Dismiss Notice

Psst... Ready to join TalkBass and start posting, make new friends, sell your gear, and more?  Register your free account in 30 seconds.

tightening strings

Discussion in 'Hardware, Setup & Repair [BG]' started by Personator, Apr 23, 2002.


  1. Personator

    Personator Guest

    Mar 18, 2002
    Flemington NJ
    The low E and B strings on my 1999 Fender Jazz V are really loose. The E is only noticable when i play really hard, the b is unusable, all you hear in the sound of it flappign around when you hit it. The other strings are fine. What is involved in fixing this? If it involves the truss rod ill go to the store, but if its the bridge im gonna do it myself. Any suggestions?
     
  2. old_skool

    old_skool

    Aug 17, 2000
    Milwaukee, WI
    On some basses there is just no fixing this. I have the same make and year as your bass except mine is active. The B is one of the best I have ever played. Blame Fender...
     
  3. Personator

    Personator Guest

    Mar 18, 2002
    Flemington NJ
    Mines active too. I think the fix has something to do with the allen thingies on the bridge. BTW, does yours have porblems draining the batteries really fast? Mine never last more than 6 straight hours.
     
  4. Whats the relief like in the neck??

    If you hold the body up to your chin and look down the neck, but this time look at the stings, do they follow the shape of the fret board? Sometimes the B and E can be too low in comparison to others strings, or one side of the saddle is dipping down.

    If all seems ok, take it to the store.

    On the bateery thing. That is not right. I have a active 5 adn the battery lasts me well into 2 months. Try putting in a brand new one. Leave it and see if it drains it. Or play it and see if it drains it. Then when u think its run out place a 100 ohm resistor across the battery terminals and measure the voltage with a multimeter. That'll tell you if its truly dead ;).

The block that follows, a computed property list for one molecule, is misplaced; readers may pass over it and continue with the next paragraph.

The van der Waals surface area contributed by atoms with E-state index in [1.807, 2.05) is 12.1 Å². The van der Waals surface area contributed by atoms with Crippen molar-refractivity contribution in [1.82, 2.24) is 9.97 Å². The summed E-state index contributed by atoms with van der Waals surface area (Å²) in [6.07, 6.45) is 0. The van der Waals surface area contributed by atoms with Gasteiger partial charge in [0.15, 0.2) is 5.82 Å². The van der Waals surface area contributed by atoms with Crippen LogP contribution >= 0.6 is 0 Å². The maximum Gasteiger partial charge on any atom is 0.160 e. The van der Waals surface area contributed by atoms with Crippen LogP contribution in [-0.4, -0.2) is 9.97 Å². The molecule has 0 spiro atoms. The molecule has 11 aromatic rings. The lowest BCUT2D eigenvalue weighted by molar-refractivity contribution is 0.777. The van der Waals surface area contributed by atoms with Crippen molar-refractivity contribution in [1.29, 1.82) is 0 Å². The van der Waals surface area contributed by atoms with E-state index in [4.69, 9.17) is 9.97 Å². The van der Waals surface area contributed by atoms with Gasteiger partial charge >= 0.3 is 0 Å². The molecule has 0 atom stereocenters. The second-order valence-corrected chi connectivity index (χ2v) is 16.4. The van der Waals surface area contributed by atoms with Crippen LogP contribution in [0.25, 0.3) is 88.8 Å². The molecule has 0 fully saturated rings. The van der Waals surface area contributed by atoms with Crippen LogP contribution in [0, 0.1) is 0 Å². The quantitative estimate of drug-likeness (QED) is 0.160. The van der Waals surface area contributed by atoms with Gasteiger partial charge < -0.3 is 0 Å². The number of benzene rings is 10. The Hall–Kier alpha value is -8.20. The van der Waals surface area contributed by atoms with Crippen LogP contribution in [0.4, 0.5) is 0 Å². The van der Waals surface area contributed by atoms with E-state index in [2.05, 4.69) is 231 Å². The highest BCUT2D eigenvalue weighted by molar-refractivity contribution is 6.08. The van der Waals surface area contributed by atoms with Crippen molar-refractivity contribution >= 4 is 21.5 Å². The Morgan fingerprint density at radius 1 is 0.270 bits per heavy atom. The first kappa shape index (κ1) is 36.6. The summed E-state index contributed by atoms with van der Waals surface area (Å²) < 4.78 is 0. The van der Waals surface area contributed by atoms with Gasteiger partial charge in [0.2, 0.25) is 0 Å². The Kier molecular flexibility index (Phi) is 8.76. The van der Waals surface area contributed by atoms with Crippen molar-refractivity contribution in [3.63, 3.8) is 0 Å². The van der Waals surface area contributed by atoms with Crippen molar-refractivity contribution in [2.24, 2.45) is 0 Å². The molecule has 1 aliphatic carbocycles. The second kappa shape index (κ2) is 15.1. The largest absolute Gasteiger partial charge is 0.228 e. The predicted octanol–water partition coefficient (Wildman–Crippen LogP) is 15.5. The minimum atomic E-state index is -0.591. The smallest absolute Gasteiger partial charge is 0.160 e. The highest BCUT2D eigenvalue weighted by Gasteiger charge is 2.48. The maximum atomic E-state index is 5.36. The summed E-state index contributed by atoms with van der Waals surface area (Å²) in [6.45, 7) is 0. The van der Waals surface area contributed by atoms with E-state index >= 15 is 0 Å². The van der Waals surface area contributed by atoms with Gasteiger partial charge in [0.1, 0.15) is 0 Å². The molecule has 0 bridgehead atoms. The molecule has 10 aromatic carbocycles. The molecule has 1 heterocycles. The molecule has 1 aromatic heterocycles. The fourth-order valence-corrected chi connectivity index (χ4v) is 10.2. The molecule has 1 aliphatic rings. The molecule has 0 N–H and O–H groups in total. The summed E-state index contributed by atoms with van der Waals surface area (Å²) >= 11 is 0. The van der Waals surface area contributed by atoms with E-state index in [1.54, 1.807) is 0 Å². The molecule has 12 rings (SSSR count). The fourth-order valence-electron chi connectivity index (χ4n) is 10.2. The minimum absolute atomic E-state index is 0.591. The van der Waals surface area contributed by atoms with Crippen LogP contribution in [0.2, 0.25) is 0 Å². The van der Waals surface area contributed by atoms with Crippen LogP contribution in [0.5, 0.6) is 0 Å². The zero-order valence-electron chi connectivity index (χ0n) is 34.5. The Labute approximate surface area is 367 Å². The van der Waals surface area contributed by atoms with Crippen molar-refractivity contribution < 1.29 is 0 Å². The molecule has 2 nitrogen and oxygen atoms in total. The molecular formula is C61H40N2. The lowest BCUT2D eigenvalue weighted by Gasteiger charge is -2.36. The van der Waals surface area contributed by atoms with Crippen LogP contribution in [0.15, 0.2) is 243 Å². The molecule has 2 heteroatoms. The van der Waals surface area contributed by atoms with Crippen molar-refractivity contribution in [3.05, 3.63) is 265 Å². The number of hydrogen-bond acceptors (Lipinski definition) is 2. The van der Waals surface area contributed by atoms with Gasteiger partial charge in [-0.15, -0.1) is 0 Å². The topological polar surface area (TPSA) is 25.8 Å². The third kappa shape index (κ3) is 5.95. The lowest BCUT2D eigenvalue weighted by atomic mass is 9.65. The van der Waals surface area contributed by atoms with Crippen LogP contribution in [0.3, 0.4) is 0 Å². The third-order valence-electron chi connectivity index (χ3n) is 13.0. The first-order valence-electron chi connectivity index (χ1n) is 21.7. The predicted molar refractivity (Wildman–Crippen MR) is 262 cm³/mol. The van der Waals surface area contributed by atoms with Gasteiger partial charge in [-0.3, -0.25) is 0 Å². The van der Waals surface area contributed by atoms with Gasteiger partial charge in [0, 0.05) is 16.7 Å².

So too, do you unplug your bass when you're not using it? Even say between sets it can be devastating if you leave it plugged in because that keeps the connection to the circuitry constant, therefore bringing the battery into play and thus draining even when you're not using it.

    :D:D

    Merls
     
  5. old_skool

    old_skool

    Aug 17, 2000
    Milwaukee, WI
    My battery last long enough to say...hmm...to say that I sometimes forget my bass has a battery in it. I think you should get your bass looked at.
     
  6. Personator

    Personator Guest

    Mar 18, 2002
    Flemington NJ
    You have to unplug it? Ive just been turning the volume to 0... i feel realllly dumb now.

    About the strings, the saddles for the E and B are way lower than the others. The strings start lower, and avout a foot up the neck they're almost level. Should I raise the saddles?
     
  7. Personator

    Personator Guest

    Mar 18, 2002
    Flemington NJ
    So... is adjusting the saddles to bring the strings up the right thing to do?
     
  8. lo-end

    lo-end

    Jun 15, 2001
    PA
    try raising your action or getting heavier gauge strings
     
  9. Personator

    Personator Guest

    Mar 18, 2002
    Flemington NJ
    Ok i got the right size allen wrench and turned the E and B two turns, that fixed it. It souns way better now!